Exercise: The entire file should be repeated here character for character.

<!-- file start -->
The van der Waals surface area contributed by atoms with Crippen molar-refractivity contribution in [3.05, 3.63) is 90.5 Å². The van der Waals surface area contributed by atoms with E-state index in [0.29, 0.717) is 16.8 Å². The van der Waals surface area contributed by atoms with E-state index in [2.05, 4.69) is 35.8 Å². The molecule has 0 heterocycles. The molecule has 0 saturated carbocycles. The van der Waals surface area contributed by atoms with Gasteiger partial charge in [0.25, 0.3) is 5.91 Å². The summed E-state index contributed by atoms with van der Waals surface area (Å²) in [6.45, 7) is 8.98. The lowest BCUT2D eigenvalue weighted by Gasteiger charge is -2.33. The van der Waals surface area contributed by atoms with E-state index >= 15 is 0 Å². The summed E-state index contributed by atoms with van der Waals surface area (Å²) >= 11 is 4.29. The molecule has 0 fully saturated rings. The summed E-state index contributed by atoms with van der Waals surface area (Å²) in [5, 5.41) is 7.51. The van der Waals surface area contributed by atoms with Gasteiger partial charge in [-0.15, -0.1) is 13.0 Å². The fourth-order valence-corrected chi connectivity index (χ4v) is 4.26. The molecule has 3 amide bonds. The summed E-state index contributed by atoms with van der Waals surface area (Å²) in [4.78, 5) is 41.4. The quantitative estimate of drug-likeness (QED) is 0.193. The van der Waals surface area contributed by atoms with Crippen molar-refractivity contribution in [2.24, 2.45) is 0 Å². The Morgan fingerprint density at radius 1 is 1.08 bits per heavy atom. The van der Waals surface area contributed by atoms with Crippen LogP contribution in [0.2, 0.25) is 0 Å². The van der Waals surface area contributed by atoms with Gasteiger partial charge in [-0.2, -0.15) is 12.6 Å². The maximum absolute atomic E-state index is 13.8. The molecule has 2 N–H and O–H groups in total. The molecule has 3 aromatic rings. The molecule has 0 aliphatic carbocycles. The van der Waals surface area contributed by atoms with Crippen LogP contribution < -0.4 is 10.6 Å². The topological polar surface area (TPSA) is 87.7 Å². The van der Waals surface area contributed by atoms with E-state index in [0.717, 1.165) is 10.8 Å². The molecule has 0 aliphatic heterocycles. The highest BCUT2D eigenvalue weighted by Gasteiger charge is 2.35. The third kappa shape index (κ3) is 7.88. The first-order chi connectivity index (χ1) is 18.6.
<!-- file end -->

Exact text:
The van der Waals surface area contributed by atoms with Crippen molar-refractivity contribution in [3.05, 3.63) is 90.5 Å². The van der Waals surface area contributed by atoms with E-state index in [0.29, 0.717) is 16.8 Å². The van der Waals surface area contributed by atoms with E-state index in [2.05, 4.69) is 35.8 Å². The molecule has 0 heterocycles. The molecule has 0 saturated carbocycles. The van der Waals surface area contributed by atoms with Gasteiger partial charge in [0.25, 0.3) is 5.91 Å². The summed E-state index contributed by atoms with van der Waals surface area (Å²) in [6.45, 7) is 8.98. The lowest BCUT2D eigenvalue weighted by Gasteiger charge is -2.33. The van der Waals surface area contributed by atoms with E-state index >= 15 is 0 Å². The summed E-state index contributed by atoms with van der Waals surface area (Å²) >= 11 is 4.29. The molecule has 0 fully saturated rings. The summed E-state index contributed by atoms with van der Waals surface area (Å²) in [5, 5.41) is 7.51. The van der Waals surface area contributed by atoms with Gasteiger partial charge in [-0.15, -0.1) is 13.0 Å². The fourth-order valence-corrected chi connectivity index (χ4v) is 4.26. The molecule has 3 amide bonds. The summed E-state index contributed by atoms with van der Waals surface area (Å²) in [4.78, 5) is 41.4. The quantitative estimate of drug-likeness (QED) is 0.193. The van der Waals surface area contributed by atoms with Crippen molar-refractivity contribution in [2.24, 2.45) is 0 Å². The Morgan fingerprint density at radius 1 is 1.08 bits per heavy atom. The van der Waals surface area contributed by atoms with Crippen LogP contribution in [0.2, 0.25) is 0 Å². The van der Waals surface area contributed by atoms with Gasteiger partial charge in [-0.2, -0.15) is 12.6 Å². The maximum absolute atomic E-state index is 13.8. The molecule has 2 N–H and O–H groups in total. The molecule has 3 aromatic rings. The molecule has 0 aliphatic carbocycles. The van der Waals surface area contributed by atoms with Crippen LogP contribution < -0.4 is 10.6 Å². The topological polar surface area (TPSA) is 87.7 Å². The van der Waals surface area contributed by atoms with E-state index in [0.717, 1.165) is 10.8 Å². The molecule has 0 aliphatic heterocycles. The highest BCUT2D eigenvalue weighted by Gasteiger charge is 2.35. The third kappa shape index (κ3) is 7.88. The first-order chi connectivity index (χ1) is 18.6.